• Rebecca VanderMeulen

    Chrisann – That is frustrating. I hope he’s had luck getting through by now. It’s tough to get answers from L&I.

  • Mel

    I’m relocating to PA from Ohio in the Fall and would totally appreciate assistance or the help in finding resources for being a freelancer in a new state.

    Feel free to email me directly: melinda.c.urick@gmail.com


  • Marci

    Thanks for this. I previously freelanced and worked, but I didn’t report this on my initial filing. . . Not sure there was a spot for it, so I’m going to call L&I. Excellent article. I’m sorry for your experiences and this is one of my fears. I’ve spoken to many who are doing freelancing–with varying issues and some folks not at all–so it seems really hard to follow. Excellent: re: section four. I think you should appeal based on that law!!!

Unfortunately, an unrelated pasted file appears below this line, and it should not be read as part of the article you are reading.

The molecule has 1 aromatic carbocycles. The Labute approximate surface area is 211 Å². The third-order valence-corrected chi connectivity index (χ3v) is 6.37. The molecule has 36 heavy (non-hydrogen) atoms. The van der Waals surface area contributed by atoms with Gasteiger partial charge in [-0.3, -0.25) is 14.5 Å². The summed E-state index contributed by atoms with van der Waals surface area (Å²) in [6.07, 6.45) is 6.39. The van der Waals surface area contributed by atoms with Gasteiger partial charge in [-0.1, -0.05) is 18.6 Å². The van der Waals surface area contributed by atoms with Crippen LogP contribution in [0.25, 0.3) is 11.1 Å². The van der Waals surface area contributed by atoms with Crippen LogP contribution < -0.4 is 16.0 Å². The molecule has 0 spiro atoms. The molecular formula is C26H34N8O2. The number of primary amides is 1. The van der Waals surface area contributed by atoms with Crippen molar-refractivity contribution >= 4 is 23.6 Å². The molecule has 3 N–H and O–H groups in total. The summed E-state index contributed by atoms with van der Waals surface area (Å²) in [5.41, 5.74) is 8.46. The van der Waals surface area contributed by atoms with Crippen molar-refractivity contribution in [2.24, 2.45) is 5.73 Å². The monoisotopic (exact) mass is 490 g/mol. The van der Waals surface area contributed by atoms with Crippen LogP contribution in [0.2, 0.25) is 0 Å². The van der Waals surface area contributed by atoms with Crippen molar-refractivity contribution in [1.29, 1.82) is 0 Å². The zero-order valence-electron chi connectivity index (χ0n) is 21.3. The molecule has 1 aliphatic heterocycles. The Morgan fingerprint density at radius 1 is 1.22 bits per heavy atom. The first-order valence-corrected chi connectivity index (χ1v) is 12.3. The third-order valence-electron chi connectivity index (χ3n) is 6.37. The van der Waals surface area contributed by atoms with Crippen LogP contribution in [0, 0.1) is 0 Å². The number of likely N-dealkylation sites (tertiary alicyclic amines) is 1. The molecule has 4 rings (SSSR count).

• Angee

    My husband had to quit his job (our only car blew up, office over 50 miles away, etc.) so he filed for unemployment in the hopes it would help get us by until we could get our car situation fixed and he could find another job. Well….it’s been 8 weeks now and still no decision as to whether or not he will receive it. He’s spoken to I don’t know how many “supervisors” about this, politely explaining that we had exhausted all possibilities to try and get reasonable transportation and we now have 2 months back bills to pay so we are on our last leg. We have 3 kids to feed, and at this point I’m afraid we will end up in a shelter. I would work, but due to poor health I can’t. So lost and so angry at PA.

  • Angee:

    Sorry to hear what happened to you and I hope everything works out.

    I’m not a lawyer, but my understanding is that workers aren’t generally eligible for unemployment pay if they quit their jobs. Sometimes you are eligible if you had a problem with transportation, but I don’t know the details. This link might help: http://www.portal.state.pa.us/portal/server.pt?open=514&objID=599970&mode=2#tp